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Proponents of the Paleo diet follow a nutritional plan based on the eating habits of our ancestors in the Paleolithic period, between 2.5 million and 10,000 years ago. Most Paleo dieters of today do none of this, with the exception of occasional hunting trips or a little urban foraging. Almost equal numbers of advocates and critics seem to have gathered at the Paleo diet dinner table and both tribes have a few particularly vociferous members.
Most nutritionists consent that the Paleo diet gets at least one thing right—cutting down on processed foods that have been highly modified from their raw state through various methods of preservation.
Several examples of recent and relatively speedy human evolution underscore that our anatomy and genetics have not been set in stone since the stone age. Five roots, both bitter and sweet, are staples in the Hiwi diet, as are palm nuts and palm hearts, several different fruits, a wild legume named Campsiandra comosa, and honey produced by several bee species and sometimes by wasps. Also spread of pastoralism and milk-drinking and the origins of lactose tolerance in some human populations. There are real questions about how successful Homo erectus was at hunting and gathering, and whether or not human populations were successful in climates with long frozen winters.


Diet (food) is one of the direct interfaces between an organism and its environment, and therefore selecting, acquiring, ingesting, and digesting food are critical elements of an organism's survival, or adaptation (ecological niche). Considering primate and human propensity for learned behavior (culture) as a vital component of our adaptive mechanism, most diets we observe today require a complex mix of both biological and cultural explanation.
Examples include white bread and other refined flour products, artificial cheese, certain cold cuts and packaged meats, potato chips, and sugary cereals. Understanding how we evolved could, in principle, help us make smarter dietary choices today.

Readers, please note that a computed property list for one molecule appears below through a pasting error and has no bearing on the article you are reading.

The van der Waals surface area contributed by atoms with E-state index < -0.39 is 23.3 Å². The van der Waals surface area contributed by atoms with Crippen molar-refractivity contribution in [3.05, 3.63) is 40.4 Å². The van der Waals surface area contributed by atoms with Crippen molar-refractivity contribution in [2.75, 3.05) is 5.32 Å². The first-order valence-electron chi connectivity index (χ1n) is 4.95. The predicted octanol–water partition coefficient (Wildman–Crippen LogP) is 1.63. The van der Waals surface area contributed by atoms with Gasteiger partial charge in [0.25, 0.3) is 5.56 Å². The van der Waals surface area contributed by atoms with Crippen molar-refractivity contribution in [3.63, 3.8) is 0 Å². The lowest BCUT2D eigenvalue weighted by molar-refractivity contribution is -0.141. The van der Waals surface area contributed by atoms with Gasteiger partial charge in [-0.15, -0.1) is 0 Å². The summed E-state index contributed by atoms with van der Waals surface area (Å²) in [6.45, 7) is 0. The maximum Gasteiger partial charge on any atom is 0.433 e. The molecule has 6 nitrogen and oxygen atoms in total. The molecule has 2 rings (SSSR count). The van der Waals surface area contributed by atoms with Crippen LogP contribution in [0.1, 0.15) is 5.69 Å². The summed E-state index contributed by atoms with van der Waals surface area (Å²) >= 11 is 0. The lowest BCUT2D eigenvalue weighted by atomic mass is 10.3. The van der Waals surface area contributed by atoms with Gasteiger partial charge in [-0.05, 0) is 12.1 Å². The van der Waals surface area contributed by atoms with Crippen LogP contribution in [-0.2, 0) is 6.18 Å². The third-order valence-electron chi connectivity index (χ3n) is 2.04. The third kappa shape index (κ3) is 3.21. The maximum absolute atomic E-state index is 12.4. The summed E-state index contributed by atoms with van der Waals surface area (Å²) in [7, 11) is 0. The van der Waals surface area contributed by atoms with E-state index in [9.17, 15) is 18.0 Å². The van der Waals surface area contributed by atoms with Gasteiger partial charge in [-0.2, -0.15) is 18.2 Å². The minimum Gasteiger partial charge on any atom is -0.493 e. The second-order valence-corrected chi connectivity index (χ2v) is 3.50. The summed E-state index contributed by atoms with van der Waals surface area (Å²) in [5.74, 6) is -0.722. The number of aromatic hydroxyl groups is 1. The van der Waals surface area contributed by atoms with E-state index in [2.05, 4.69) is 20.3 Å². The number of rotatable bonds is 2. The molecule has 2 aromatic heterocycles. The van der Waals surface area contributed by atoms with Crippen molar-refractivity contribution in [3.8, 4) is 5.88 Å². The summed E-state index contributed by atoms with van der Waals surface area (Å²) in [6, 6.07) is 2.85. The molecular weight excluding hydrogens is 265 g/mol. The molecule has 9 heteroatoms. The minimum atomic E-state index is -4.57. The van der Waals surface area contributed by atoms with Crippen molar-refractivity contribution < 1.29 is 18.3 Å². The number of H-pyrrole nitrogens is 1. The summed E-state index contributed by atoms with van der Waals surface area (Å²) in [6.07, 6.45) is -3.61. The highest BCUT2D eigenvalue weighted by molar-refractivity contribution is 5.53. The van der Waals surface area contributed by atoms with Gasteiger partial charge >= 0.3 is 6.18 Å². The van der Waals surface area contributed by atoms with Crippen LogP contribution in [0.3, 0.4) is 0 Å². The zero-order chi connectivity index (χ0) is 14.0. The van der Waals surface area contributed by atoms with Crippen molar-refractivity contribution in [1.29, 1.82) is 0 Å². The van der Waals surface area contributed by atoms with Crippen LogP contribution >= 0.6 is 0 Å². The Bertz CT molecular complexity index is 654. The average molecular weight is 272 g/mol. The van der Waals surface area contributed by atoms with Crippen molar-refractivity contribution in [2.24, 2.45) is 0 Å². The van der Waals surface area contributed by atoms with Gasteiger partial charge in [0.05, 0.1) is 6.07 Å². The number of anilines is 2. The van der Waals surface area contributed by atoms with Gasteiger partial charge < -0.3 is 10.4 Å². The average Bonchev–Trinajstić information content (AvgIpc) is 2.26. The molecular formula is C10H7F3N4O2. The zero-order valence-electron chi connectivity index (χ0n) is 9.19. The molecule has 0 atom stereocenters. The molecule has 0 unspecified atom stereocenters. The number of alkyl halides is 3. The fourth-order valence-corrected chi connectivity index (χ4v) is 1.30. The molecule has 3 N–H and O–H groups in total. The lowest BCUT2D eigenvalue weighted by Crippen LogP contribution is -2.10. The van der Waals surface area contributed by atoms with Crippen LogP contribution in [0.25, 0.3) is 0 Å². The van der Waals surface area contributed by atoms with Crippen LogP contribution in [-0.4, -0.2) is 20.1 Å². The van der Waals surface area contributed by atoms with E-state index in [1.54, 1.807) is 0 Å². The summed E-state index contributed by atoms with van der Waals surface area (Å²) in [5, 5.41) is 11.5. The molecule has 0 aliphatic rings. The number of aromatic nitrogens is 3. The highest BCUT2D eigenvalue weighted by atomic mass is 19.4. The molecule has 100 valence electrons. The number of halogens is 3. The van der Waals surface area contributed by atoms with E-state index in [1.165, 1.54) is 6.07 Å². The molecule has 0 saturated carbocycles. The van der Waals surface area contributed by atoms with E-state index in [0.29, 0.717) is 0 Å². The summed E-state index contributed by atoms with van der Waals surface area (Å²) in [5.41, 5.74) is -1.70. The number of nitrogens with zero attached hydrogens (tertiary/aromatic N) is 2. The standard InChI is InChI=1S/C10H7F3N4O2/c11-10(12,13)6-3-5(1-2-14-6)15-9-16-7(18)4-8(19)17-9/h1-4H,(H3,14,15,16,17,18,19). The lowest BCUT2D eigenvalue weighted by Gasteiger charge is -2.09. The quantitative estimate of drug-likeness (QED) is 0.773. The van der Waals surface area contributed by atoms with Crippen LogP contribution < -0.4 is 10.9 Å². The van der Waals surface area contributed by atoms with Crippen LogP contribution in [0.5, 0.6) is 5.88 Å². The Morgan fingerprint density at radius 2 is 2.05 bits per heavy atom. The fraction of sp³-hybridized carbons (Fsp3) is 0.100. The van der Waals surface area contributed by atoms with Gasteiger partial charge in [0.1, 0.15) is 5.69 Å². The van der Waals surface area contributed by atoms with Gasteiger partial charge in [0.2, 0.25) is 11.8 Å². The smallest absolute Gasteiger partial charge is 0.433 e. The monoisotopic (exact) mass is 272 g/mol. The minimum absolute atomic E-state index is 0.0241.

If we compare the diets of so-called modern hunter-gatherers, however, we see just how difficult it is to find meaningful commonalities and extract useful dietary guidelines from their disparate lives (see infographic). Such examination also makes obvious the immense gap between a genuine community of foragers and Paleo dieters living in modern cities, selectively shopping at farmers' markets and making sure the dressing on their house salad is gluten, sugar and dairy free. Their main sources of meat are capybara, collared peccary, deer, anteater, armadillo, and feral cattle, numerous species of fish, and at least some turtle species. Most recently, in her book Paleofantasy, evolutionary biologist Marlene Zuk of the University of California, Riverside, debunks what she identifies as myths central to the Paleo diet and the larger Paleo lifestyle movement.


If humans and other organisms could only thrive in circumstances similar to the ones their predecessors lived in, life would not have lasted very long. Even though researchers know enough to make some generalizations about human diets in the Paleolithic with reasonable certainty, the details remain murky. The human body is not simply a collection of adaptations to life in the Paleolithic—its legacy is far greater. Chucking the many different hunter–gather diets into a blender to come up with some kind of quintessential smoothie is a little ridiculous. What we can say for certain is that in the Paleolithic, the human diet varied immensely by geography, season and opportunity.



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